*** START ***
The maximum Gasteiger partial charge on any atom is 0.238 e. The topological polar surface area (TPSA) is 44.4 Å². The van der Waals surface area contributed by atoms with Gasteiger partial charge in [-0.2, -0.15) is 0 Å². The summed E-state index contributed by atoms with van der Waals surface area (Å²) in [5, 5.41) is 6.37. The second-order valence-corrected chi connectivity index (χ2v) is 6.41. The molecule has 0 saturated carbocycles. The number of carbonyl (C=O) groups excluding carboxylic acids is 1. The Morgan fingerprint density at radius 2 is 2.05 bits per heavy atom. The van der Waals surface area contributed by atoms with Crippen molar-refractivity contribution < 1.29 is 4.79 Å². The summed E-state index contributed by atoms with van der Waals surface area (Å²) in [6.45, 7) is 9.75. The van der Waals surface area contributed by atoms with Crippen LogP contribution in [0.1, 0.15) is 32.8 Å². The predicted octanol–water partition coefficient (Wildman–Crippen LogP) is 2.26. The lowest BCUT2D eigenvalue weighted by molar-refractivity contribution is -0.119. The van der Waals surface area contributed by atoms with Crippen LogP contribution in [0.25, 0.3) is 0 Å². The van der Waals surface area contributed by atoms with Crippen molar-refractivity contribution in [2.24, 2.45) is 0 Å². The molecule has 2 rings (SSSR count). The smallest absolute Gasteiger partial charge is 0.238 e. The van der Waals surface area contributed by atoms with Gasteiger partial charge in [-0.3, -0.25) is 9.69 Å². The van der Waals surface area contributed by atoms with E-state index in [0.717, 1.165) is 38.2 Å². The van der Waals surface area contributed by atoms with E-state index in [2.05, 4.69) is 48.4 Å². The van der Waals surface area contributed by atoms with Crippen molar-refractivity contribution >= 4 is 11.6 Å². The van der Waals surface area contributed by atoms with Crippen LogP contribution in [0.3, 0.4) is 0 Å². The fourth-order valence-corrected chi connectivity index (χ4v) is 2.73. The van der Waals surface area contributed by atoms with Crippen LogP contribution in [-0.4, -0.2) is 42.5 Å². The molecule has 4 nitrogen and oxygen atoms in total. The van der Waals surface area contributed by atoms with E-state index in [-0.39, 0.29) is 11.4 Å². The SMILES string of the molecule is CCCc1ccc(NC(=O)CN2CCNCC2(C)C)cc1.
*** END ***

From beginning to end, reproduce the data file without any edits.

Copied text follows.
The maximum Gasteiger partial charge on any atom is 0.238 e. The topological polar surface area (TPSA) is 44.4 Å². The van der Waals surface area contributed by atoms with Gasteiger partial charge in [-0.2, -0.15) is 0 Å². The summed E-state index contributed by atoms with van der Waals surface area (Å²) in [5, 5.41) is 6.37. The second-order valence-corrected chi connectivity index (χ2v) is 6.41. The molecule has 0 saturated carbocycles. The number of carbonyl (C=O) groups excluding carboxylic acids is 1. The Morgan fingerprint density at radius 2 is 2.05 bits per heavy atom. The van der Waals surface area contributed by atoms with Crippen molar-refractivity contribution < 1.29 is 4.79 Å². The summed E-state index contributed by atoms with van der Waals surface area (Å²) in [6.45, 7) is 9.75. The van der Waals surface area contributed by atoms with Crippen LogP contribution in [0.1, 0.15) is 32.8 Å². The predicted octanol–water partition coefficient (Wildman–Crippen LogP) is 2.26. The lowest BCUT2D eigenvalue weighted by molar-refractivity contribution is -0.119. The van der Waals surface area contributed by atoms with Crippen LogP contribution in [0.25, 0.3) is 0 Å². The van der Waals surface area contributed by atoms with Crippen molar-refractivity contribution in [2.24, 2.45) is 0 Å². The molecule has 2 rings (SSSR count). The smallest absolute Gasteiger partial charge is 0.238 e. The van der Waals surface area contributed by atoms with Gasteiger partial charge in [-0.3, -0.25) is 9.69 Å². The van der Waals surface area contributed by atoms with E-state index in [0.717, 1.165) is 38.2 Å². The van der Waals surface area contributed by atoms with E-state index in [2.05, 4.69) is 48.4 Å². The van der Waals surface area contributed by atoms with Crippen molar-refractivity contribution >= 4 is 11.6 Å². The van der Waals surface area contributed by atoms with Crippen LogP contribution in [0.3, 0.4) is 0 Å². The fourth-order valence-corrected chi connectivity index (χ4v) is 2.73. The van der Waals surface area contributed by atoms with Crippen LogP contribution in [-0.4, -0.2) is 42.5 Å². The molecule has 4 nitrogen and oxygen atoms in total. The van der Waals surface area contributed by atoms with E-state index in [-0.39, 0.29) is 11.4 Å². The SMILES string of the molecule is CCCc1ccc(NC(=O)CN2CCNCC2(C)C)cc1.